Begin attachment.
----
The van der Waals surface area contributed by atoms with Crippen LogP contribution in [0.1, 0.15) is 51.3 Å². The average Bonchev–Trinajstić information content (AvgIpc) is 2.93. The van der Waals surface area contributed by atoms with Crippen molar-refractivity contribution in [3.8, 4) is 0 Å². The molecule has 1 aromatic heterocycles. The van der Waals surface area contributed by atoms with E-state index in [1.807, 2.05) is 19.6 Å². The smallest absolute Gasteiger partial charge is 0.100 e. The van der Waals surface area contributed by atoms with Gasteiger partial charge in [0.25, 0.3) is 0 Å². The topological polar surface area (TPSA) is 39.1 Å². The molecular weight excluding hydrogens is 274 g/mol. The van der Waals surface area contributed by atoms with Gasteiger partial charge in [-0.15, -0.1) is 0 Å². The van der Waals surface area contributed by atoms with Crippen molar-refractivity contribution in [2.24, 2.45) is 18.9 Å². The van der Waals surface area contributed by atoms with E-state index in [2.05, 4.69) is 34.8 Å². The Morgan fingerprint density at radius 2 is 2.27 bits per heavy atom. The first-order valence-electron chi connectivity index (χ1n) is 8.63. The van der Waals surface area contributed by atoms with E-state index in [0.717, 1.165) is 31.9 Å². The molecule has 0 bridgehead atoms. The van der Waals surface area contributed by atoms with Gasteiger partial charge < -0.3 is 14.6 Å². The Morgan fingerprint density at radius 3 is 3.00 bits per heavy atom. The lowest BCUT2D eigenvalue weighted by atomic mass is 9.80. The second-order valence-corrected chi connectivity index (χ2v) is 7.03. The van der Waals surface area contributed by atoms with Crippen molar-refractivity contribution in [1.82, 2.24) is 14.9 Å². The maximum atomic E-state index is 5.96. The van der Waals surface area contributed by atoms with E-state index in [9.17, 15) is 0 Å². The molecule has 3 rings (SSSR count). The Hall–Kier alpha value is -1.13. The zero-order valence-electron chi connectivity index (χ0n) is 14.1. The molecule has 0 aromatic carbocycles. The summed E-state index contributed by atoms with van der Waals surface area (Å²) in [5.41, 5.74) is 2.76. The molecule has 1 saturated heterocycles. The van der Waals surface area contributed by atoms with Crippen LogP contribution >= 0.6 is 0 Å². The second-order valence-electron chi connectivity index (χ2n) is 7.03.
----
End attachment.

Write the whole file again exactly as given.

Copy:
The van der Waals surface area contributed by atoms with Crippen LogP contribution in [0.1, 0.15) is 51.3 Å². The average Bonchev–Trinajstić information content (AvgIpc) is 2.93. The van der Waals surface area contributed by atoms with Crippen molar-refractivity contribution in [3.8, 4) is 0 Å². The molecule has 1 aromatic heterocycles. The van der Waals surface area contributed by atoms with E-state index in [1.807, 2.05) is 19.6 Å². The smallest absolute Gasteiger partial charge is 0.100 e. The van der Waals surface area contributed by atoms with Gasteiger partial charge in [0.25, 0.3) is 0 Å². The topological polar surface area (TPSA) is 39.1 Å². The molecular weight excluding hydrogens is 274 g/mol. The van der Waals surface area contributed by atoms with Gasteiger partial charge in [-0.15, -0.1) is 0 Å². The van der Waals surface area contributed by atoms with Crippen molar-refractivity contribution in [2.24, 2.45) is 18.9 Å². The van der Waals surface area contributed by atoms with E-state index in [2.05, 4.69) is 34.8 Å². The Morgan fingerprint density at radius 2 is 2.27 bits per heavy atom. The first-order valence-electron chi connectivity index (χ1n) is 8.63. The van der Waals surface area contributed by atoms with E-state index in [0.717, 1.165) is 31.9 Å². The molecule has 0 bridgehead atoms. The van der Waals surface area contributed by atoms with Gasteiger partial charge < -0.3 is 14.6 Å². The Morgan fingerprint density at radius 3 is 3.00 bits per heavy atom. The lowest BCUT2D eigenvalue weighted by atomic mass is 9.80. The second-order valence-corrected chi connectivity index (χ2v) is 7.03. The van der Waals surface area contributed by atoms with Crippen molar-refractivity contribution in [1.82, 2.24) is 14.9 Å². The maximum atomic E-state index is 5.96. The van der Waals surface area contributed by atoms with E-state index in [9.17, 15) is 0 Å². The molecule has 3 rings (SSSR count). The Hall–Kier alpha value is -1.13. The zero-order valence-electron chi connectivity index (χ0n) is 14.1. The molecule has 0 aromatic carbocycles. The summed E-state index contributed by atoms with van der Waals surface area (Å²) in [5.41, 5.74) is 2.76. The molecule has 1 saturated heterocycles. The van der Waals surface area contributed by atoms with Crippen LogP contribution >= 0.6 is 0 Å². The second-order valence-electron chi connectivity index (χ2n) is 7.03.